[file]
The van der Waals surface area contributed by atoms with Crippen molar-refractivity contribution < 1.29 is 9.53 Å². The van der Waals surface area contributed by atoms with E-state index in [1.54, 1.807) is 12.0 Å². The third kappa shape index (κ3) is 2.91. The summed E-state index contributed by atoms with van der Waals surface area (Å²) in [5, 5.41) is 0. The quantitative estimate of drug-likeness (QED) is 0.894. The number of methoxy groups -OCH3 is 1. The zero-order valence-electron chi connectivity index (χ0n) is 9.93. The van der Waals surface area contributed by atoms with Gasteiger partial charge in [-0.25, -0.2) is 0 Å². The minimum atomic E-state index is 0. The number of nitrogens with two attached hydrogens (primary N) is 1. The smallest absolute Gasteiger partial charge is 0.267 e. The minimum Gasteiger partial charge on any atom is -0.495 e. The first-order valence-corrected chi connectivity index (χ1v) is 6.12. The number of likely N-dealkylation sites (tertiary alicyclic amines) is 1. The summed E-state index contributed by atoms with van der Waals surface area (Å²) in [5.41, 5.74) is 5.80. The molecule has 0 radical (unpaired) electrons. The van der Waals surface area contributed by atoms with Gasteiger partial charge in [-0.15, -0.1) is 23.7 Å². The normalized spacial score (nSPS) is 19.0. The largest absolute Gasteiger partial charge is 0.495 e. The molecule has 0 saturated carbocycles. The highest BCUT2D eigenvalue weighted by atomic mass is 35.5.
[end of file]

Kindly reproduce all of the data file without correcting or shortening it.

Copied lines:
The van der Waals surface area contributed by atoms with Crippen molar-refractivity contribution < 1.29 is 9.53 Å². The van der Waals surface area contributed by atoms with E-state index in [1.54, 1.807) is 12.0 Å². The third kappa shape index (κ3) is 2.91. The summed E-state index contributed by atoms with van der Waals surface area (Å²) in [5, 5.41) is 0. The quantitative estimate of drug-likeness (QED) is 0.894. The number of methoxy groups -OCH3 is 1. The zero-order valence-electron chi connectivity index (χ0n) is 9.93. The van der Waals surface area contributed by atoms with Gasteiger partial charge in [-0.25, -0.2) is 0 Å². The minimum atomic E-state index is 0. The number of nitrogens with two attached hydrogens (primary N) is 1. The smallest absolute Gasteiger partial charge is 0.267 e. The minimum Gasteiger partial charge on any atom is -0.495 e. The first-order valence-corrected chi connectivity index (χ1v) is 6.12. The number of likely N-dealkylation sites (tertiary alicyclic amines) is 1. The summed E-state index contributed by atoms with van der Waals surface area (Å²) in [5.41, 5.74) is 5.80. The molecule has 0 radical (unpaired) electrons. The van der Waals surface area contributed by atoms with Gasteiger partial charge in [-0.15, -0.1) is 23.7 Å². The normalized spacial score (nSPS) is 19.0. The largest absolute Gasteiger partial charge is 0.495 e. The molecule has 0 saturated carbocycles. The highest BCUT2D eigenvalue weighted by atomic mass is 35.5.